Controversial French former spy chief found dead in Paris
June 6, 2013by Joseph Fitsanakis
By JOSEPH FITSANAKIS | intelNews.org |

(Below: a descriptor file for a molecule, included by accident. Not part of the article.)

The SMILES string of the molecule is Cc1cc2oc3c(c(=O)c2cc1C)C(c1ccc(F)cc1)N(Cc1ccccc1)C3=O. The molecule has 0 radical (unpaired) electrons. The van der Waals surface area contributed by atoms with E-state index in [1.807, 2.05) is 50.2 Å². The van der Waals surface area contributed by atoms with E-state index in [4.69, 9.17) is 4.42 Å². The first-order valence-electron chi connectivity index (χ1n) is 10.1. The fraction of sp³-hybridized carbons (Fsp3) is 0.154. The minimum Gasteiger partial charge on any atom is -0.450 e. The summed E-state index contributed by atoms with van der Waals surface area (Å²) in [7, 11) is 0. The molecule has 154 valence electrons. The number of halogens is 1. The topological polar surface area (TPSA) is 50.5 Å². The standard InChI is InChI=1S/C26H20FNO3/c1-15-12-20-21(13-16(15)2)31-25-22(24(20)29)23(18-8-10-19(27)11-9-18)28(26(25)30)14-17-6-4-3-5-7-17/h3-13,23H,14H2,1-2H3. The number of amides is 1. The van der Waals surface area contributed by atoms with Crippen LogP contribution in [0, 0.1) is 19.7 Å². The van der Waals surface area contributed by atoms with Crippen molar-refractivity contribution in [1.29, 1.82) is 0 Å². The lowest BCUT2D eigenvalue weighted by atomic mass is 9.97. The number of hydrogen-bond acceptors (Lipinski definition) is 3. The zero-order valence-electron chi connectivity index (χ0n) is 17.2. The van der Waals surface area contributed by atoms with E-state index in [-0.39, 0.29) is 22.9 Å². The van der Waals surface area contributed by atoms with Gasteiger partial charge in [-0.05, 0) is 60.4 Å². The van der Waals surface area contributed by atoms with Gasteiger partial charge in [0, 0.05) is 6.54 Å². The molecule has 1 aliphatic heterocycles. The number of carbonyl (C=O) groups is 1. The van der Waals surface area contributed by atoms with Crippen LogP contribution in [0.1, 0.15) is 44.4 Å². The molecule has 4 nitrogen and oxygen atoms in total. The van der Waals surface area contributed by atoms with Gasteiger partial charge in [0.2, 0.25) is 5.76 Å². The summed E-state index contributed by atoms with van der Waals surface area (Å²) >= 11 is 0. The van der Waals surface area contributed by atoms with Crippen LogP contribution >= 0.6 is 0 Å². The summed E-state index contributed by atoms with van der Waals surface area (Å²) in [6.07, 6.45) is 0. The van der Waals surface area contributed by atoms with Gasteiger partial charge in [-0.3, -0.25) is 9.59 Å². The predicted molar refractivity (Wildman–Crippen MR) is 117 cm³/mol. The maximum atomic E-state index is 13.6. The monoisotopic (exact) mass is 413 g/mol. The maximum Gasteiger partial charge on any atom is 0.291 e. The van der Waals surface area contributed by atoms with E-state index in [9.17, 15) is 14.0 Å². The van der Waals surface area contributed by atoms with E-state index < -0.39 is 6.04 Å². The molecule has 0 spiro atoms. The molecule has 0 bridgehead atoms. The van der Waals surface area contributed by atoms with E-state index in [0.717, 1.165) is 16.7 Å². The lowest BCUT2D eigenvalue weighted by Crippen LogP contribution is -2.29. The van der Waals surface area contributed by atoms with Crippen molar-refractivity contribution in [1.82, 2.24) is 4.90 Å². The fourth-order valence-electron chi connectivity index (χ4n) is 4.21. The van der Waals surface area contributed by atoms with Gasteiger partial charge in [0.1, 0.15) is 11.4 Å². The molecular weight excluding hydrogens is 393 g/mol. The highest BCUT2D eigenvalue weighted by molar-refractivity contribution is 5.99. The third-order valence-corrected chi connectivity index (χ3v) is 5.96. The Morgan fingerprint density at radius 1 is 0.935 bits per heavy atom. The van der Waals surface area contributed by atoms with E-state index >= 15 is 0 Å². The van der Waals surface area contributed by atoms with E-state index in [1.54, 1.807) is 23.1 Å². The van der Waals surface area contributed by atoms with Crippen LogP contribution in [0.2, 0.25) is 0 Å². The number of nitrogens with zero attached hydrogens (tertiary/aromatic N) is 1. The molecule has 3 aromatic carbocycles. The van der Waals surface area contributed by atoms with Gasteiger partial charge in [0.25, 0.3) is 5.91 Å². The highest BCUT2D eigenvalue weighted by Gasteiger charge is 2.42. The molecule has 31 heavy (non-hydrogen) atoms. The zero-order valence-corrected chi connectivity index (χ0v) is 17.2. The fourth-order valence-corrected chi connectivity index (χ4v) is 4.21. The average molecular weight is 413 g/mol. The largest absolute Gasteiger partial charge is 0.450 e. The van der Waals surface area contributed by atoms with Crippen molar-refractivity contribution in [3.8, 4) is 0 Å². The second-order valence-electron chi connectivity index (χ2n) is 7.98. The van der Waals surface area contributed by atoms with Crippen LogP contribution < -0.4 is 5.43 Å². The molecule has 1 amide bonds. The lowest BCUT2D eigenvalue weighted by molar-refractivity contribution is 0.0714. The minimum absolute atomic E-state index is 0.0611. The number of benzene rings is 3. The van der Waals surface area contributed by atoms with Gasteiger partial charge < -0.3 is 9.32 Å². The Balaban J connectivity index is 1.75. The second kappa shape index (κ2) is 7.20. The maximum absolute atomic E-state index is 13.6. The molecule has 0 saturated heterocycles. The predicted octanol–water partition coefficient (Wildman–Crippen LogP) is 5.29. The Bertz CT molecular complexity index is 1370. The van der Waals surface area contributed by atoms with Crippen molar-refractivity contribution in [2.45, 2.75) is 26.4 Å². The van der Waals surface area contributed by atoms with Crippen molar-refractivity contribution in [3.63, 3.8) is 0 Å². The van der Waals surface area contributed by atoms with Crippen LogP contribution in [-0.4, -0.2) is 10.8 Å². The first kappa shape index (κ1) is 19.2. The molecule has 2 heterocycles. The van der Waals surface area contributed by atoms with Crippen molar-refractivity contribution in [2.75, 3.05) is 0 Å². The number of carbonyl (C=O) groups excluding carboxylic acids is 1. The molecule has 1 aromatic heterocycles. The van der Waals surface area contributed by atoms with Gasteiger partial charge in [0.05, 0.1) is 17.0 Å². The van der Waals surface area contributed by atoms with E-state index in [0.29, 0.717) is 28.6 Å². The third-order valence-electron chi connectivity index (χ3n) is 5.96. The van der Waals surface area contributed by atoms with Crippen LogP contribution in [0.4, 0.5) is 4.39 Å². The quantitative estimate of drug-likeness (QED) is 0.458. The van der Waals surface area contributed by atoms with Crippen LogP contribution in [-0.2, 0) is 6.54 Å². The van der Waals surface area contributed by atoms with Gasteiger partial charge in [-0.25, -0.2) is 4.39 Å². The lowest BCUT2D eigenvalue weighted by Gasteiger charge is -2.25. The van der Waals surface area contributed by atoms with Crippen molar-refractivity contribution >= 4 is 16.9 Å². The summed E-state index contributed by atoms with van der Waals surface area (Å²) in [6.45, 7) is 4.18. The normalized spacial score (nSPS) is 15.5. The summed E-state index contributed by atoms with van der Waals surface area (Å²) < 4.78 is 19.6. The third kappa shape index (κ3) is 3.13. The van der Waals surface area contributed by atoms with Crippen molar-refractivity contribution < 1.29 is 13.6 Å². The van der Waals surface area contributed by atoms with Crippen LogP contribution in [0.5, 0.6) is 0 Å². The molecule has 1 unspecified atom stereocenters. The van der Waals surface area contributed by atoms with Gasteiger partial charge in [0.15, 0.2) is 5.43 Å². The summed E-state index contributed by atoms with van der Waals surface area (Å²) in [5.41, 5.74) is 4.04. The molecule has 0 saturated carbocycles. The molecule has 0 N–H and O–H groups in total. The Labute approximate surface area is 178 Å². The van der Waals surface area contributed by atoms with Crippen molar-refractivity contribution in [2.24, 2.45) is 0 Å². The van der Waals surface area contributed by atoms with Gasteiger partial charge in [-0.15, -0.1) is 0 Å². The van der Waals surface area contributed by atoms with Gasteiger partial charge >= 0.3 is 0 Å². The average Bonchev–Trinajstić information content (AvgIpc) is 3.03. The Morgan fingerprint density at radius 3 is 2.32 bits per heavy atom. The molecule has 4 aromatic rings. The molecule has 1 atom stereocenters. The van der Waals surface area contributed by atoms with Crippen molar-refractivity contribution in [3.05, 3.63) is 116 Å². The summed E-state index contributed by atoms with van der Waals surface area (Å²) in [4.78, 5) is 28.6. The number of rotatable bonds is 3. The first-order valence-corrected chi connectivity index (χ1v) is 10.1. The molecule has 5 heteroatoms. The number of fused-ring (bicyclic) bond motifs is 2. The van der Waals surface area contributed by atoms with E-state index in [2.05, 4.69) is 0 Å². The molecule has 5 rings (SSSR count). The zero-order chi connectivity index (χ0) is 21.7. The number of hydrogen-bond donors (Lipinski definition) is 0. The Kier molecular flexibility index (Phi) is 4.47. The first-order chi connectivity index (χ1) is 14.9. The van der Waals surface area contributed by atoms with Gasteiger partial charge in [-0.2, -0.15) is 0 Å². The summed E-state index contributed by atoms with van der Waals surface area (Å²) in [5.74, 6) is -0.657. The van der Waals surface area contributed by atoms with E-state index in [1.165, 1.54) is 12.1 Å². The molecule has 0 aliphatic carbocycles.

The retired director of a now-defunct French intelligence agency, who was involved in several politically charged court cases in recent years, has been found dead in his Paris apartment. From 1992 to 2004, Yves Bertrand, headed the Direction Centrale des Renseignements Généraux (known widely as RD), the domestic intelligence service of the French police. Bertrand, who once described himself as “a minesweeper for the republic”, was a reclusive figure that zealously guarded his privacy and avoided any contact with the French media. In 2007, however, he was thrust into the public spotlight after he was involved in the so-called Clearstream Affair. The controversy centered on a list of names of European government officials who had allegedly received bribes in return for authorizing weapons deals with Taiwan. French investigators searched Bertrand’s Paris apartment and confiscated nearly two dozen volumes of his personal notebooks, in hopes of uncovering inside information linking the Clearstream affair with leading French politicians, including conservative frontrunner Nicolas Sarkozy. In 2008, numerous excerpts from Bertrand’s confiscated diaries found their way into the French press. They included embarrassing revelations about the lives of many French public figures, including politicians. A year later, Bertrand’s name was implicated in the so-called Angolagate trial, which probed unauthorized shipments of over $600 million-worth of weapons to post-civil-war Angola. Even though the former spy chief had been instructed to appear as a witness in the case, he refused to attend and instructed his lawyers to issue formal denials of his involvement in Angolagate. According to unconfirmed media reports, Bertrand was found dead on Monday morning inside his apartment in Paris’ 8th district by a building caretaker. The cause of the former spy director’s death remains unknown. The RD, which Bertrand headed for over a decade, was dissolved in 2008. It was amalgamated with the Direction de la Surveillance du Territoire to form the Direction Centrale du Renseignement Intérieur (DCRI).
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